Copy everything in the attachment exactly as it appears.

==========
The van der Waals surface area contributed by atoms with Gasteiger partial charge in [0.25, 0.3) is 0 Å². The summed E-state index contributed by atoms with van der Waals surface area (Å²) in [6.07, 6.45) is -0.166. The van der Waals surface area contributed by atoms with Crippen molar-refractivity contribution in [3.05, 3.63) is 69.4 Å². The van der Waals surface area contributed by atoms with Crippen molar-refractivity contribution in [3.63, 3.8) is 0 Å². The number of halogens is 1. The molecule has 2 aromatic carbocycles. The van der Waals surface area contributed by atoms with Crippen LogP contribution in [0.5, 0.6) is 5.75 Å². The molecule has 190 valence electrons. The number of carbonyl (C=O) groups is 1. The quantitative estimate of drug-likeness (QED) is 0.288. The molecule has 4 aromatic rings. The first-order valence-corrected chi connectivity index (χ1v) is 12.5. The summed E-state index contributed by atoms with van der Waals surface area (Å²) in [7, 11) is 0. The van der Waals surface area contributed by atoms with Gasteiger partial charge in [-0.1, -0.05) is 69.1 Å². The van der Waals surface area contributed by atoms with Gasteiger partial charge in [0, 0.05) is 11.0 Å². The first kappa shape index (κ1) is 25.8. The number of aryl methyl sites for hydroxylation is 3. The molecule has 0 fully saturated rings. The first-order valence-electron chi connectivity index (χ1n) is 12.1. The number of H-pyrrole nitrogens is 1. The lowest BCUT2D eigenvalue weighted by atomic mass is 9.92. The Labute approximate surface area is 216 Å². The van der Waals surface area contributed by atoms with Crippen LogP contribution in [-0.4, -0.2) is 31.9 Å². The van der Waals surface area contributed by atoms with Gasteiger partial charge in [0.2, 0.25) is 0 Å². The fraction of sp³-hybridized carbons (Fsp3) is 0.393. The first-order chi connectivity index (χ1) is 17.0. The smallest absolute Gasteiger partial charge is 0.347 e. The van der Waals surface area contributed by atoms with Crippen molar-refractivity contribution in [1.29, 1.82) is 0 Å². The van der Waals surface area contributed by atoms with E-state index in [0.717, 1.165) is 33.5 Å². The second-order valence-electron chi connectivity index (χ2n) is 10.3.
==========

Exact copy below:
The van der Waals surface area contributed by atoms with Gasteiger partial charge in [0.25, 0.3) is 0 Å². The summed E-state index contributed by atoms with van der Waals surface area (Å²) in [6.07, 6.45) is -0.166. The van der Waals surface area contributed by atoms with Crippen molar-refractivity contribution in [3.05, 3.63) is 69.4 Å². The van der Waals surface area contributed by atoms with Crippen molar-refractivity contribution in [3.63, 3.8) is 0 Å². The number of halogens is 1. The molecule has 2 aromatic carbocycles. The van der Waals surface area contributed by atoms with Crippen LogP contribution in [0.5, 0.6) is 5.75 Å². The molecule has 190 valence electrons. The number of carbonyl (C=O) groups is 1. The quantitative estimate of drug-likeness (QED) is 0.288. The molecule has 4 aromatic rings. The first-order valence-corrected chi connectivity index (χ1v) is 12.5. The summed E-state index contributed by atoms with van der Waals surface area (Å²) in [7, 11) is 0. The van der Waals surface area contributed by atoms with Gasteiger partial charge in [-0.1, -0.05) is 69.1 Å². The van der Waals surface area contributed by atoms with Gasteiger partial charge in [0, 0.05) is 11.0 Å². The first kappa shape index (κ1) is 25.8. The number of aryl methyl sites for hydroxylation is 3. The molecule has 0 fully saturated rings. The first-order valence-electron chi connectivity index (χ1n) is 12.1. The number of H-pyrrole nitrogens is 1. The lowest BCUT2D eigenvalue weighted by atomic mass is 9.92. The Labute approximate surface area is 216 Å². The van der Waals surface area contributed by atoms with Crippen LogP contribution in [-0.4, -0.2) is 31.9 Å². The van der Waals surface area contributed by atoms with Gasteiger partial charge in [0.2, 0.25) is 0 Å². The fraction of sp³-hybridized carbons (Fsp3) is 0.393. The first-order chi connectivity index (χ1) is 17.0. The smallest absolute Gasteiger partial charge is 0.347 e. The van der Waals surface area contributed by atoms with Crippen molar-refractivity contribution in [1.29, 1.82) is 0 Å². The van der Waals surface area contributed by atoms with E-state index in [0.717, 1.165) is 33.5 Å². The second-order valence-electron chi connectivity index (χ2n) is 10.3.